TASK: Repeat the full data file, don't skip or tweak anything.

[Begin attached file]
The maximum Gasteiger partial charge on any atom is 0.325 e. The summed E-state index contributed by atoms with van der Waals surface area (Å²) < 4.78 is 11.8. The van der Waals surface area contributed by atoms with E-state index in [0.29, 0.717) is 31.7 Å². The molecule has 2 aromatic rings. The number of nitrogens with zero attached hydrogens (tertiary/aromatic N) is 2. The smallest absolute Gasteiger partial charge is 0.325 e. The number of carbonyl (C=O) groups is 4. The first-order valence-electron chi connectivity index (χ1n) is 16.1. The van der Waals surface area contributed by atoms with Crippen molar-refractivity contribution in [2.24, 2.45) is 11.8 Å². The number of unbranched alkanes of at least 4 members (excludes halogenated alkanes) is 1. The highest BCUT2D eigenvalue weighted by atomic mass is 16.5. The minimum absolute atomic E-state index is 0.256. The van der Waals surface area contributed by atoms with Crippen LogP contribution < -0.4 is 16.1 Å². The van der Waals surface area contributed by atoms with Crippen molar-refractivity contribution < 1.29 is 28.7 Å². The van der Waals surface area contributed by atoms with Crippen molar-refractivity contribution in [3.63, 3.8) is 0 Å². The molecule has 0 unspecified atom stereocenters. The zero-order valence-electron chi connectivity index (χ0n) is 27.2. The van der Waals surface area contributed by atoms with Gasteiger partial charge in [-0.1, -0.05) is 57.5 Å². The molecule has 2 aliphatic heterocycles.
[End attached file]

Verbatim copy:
The maximum Gasteiger partial charge on any atom is 0.325 e. The summed E-state index contributed by atoms with van der Waals surface area (Å²) < 4.78 is 11.8. The van der Waals surface area contributed by atoms with E-state index in [0.29, 0.717) is 31.7 Å². The molecule has 2 aromatic rings. The number of nitrogens with zero attached hydrogens (tertiary/aromatic N) is 2. The smallest absolute Gasteiger partial charge is 0.325 e. The number of carbonyl (C=O) groups is 4. The first-order valence-electron chi connectivity index (χ1n) is 16.1. The van der Waals surface area contributed by atoms with Crippen molar-refractivity contribution in [2.24, 2.45) is 11.8 Å². The number of unbranched alkanes of at least 4 members (excludes halogenated alkanes) is 1. The highest BCUT2D eigenvalue weighted by atomic mass is 16.5. The minimum absolute atomic E-state index is 0.256. The van der Waals surface area contributed by atoms with Crippen LogP contribution < -0.4 is 16.1 Å². The van der Waals surface area contributed by atoms with Crippen molar-refractivity contribution < 1.29 is 28.7 Å². The van der Waals surface area contributed by atoms with Crippen molar-refractivity contribution in [3.63, 3.8) is 0 Å². The molecule has 0 unspecified atom stereocenters. The zero-order valence-electron chi connectivity index (χ0n) is 27.2. The van der Waals surface area contributed by atoms with Gasteiger partial charge in [-0.1, -0.05) is 57.5 Å². The molecule has 2 aliphatic heterocycles.